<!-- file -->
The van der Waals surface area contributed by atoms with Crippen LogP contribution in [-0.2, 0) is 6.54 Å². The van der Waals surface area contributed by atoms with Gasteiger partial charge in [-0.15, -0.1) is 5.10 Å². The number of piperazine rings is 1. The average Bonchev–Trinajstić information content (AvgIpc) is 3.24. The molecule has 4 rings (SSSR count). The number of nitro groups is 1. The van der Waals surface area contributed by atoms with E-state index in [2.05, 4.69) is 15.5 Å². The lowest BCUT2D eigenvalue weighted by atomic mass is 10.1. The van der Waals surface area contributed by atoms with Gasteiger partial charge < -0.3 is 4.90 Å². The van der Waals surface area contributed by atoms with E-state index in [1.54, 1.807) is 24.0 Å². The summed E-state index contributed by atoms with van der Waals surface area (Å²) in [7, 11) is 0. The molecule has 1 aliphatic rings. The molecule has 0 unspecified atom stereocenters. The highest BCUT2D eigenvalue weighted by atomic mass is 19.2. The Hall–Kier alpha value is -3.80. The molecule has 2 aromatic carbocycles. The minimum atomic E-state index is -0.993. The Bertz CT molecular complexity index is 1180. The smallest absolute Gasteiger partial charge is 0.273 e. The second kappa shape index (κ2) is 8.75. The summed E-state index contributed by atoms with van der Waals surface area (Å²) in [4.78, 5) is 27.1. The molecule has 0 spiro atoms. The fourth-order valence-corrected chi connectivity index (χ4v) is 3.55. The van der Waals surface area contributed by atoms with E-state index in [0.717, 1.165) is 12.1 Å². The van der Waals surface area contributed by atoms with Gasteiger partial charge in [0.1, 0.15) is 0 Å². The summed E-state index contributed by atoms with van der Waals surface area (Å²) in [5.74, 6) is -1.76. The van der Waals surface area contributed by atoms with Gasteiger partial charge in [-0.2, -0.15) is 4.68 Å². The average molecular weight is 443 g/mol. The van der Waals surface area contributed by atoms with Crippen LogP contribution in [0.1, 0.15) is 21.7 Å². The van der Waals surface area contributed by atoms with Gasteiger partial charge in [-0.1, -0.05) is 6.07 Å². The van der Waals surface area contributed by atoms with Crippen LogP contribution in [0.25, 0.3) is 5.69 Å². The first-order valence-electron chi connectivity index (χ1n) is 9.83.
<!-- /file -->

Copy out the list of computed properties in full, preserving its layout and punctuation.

The van der Waals surface area contributed by atoms with Crippen LogP contribution in [-0.2, 0) is 6.54 Å². The van der Waals surface area contributed by atoms with Gasteiger partial charge in [-0.15, -0.1) is 5.10 Å². The number of piperazine rings is 1. The average Bonchev–Trinajstić information content (AvgIpc) is 3.24. The molecule has 4 rings (SSSR count). The number of nitro groups is 1. The van der Waals surface area contributed by atoms with E-state index in [2.05, 4.69) is 15.5 Å². The lowest BCUT2D eigenvalue weighted by atomic mass is 10.1. The van der Waals surface area contributed by atoms with Gasteiger partial charge < -0.3 is 4.90 Å². The van der Waals surface area contributed by atoms with E-state index in [1.54, 1.807) is 24.0 Å². The summed E-state index contributed by atoms with van der Waals surface area (Å²) in [7, 11) is 0. The molecule has 1 aliphatic rings. The molecule has 0 unspecified atom stereocenters. The highest BCUT2D eigenvalue weighted by atomic mass is 19.2. The Hall–Kier alpha value is -3.80. The molecule has 2 aromatic carbocycles. The minimum atomic E-state index is -0.993. The Bertz CT molecular complexity index is 1180. The smallest absolute Gasteiger partial charge is 0.273 e. The second kappa shape index (κ2) is 8.75. The summed E-state index contributed by atoms with van der Waals surface area (Å²) in [4.78, 5) is 27.1. The molecule has 0 spiro atoms. The fourth-order valence-corrected chi connectivity index (χ4v) is 3.55. The van der Waals surface area contributed by atoms with E-state index in [0.717, 1.165) is 12.1 Å². The van der Waals surface area contributed by atoms with Gasteiger partial charge in [0.1, 0.15) is 0 Å². The summed E-state index contributed by atoms with van der Waals surface area (Å²) in [5.74, 6) is -1.76. The van der Waals surface area contributed by atoms with Gasteiger partial charge in [-0.2, -0.15) is 4.68 Å². The average molecular weight is 443 g/mol. The van der Waals surface area contributed by atoms with Crippen LogP contribution in [0.1, 0.15) is 21.7 Å². The van der Waals surface area contributed by atoms with Gasteiger partial charge in [-0.1, -0.05) is 6.07 Å². The van der Waals surface area contributed by atoms with Crippen LogP contribution in [0.25, 0.3) is 5.69 Å². The first-order valence-electron chi connectivity index (χ1n) is 9.83.